This pertains to one of the long-pending court cases in the United Kingdom. About 70 years ago, the seventh, and last, Nizam of Hyderabad, Mir Osman Ali Khan had transferred £1,007,940 pounds sterling and nine shillings to the National Westminister Bank in London. The transfer was done in the name of H.I. Rahimtoola, the then High Commissioner to Pakistan. Post which, the 1948 merger of Hyderabad State and the India Union had taken place, thereby removing the independent regime of the Nizam. The years gone by have been witness to the fight for the legal claim on the amount.
On October 2, 2019, the final hearing was given by Justice Marcus Smith of the High Court of England and Wales. He has ruled that the £1 million (now calculated at £35 million or about ₹ 306 crores) rightfully belongs to the Nizam’s family and India. A claim made by Pakistan, through its High Commissioner in London, has been overruled.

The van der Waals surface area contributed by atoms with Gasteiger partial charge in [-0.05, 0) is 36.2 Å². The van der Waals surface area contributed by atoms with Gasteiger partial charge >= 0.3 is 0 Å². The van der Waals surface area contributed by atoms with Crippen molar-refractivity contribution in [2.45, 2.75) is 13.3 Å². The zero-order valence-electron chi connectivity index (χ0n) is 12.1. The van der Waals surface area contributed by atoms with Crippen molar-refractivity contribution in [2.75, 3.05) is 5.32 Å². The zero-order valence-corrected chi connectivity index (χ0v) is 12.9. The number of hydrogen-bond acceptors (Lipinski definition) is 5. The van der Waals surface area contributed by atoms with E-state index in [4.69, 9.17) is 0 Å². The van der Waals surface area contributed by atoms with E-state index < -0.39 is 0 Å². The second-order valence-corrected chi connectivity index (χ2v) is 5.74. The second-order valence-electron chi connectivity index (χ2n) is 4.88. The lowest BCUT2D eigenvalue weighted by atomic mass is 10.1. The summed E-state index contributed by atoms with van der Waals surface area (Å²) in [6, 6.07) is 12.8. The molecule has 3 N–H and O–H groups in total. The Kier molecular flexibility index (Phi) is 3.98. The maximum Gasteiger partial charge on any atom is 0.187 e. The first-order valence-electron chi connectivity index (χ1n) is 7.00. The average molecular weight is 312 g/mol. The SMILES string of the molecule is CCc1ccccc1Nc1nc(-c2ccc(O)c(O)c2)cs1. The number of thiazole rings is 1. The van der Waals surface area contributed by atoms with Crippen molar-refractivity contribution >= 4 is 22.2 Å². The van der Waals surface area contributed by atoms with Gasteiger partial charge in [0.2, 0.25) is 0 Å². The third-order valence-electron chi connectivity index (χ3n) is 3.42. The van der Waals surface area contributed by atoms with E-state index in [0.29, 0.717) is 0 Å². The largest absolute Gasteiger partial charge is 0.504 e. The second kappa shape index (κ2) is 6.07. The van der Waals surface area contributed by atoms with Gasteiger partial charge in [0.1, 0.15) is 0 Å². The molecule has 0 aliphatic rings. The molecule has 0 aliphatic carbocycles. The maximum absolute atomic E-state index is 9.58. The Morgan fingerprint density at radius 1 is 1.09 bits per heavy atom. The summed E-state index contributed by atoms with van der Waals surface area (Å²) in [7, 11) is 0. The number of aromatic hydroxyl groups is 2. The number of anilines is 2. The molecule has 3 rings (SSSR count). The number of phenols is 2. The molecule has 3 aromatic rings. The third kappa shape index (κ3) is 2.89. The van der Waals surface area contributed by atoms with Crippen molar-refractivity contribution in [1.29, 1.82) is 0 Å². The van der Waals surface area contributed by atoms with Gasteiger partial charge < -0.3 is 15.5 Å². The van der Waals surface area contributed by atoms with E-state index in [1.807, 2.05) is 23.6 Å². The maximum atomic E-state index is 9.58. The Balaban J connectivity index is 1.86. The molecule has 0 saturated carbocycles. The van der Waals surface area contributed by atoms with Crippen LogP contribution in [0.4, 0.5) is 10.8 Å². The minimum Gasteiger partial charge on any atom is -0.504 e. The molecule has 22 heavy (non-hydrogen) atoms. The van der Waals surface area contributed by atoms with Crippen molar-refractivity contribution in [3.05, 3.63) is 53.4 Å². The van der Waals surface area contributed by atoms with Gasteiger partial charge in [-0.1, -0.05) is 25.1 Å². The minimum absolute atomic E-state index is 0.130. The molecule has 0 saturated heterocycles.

Now a battle of another kind seems to be cropping up regarding the inheritance of the amount. The legal heirs of the late Nizam are Prince Mukarram Jah Bahadur, the titular eighth Nizam, and his younger brother Muffakham Jah. However, keeping the legality aside there are 120 descendants of the late ruler who are also gearing up to claim their inheritance in this amount. This stems from the total number of children of the late Nizam – 16 sons and 18 daughters – and their offspring. They are represented by one of the late Nizam’s grandsons, Najaf Ali Khan, the son of Prince Hasham Jah Bahadur. According to Mr. Khan, if the two princes deny the share to the other heirs, then the latter will approach the court, either in India or in the United Kingdom.
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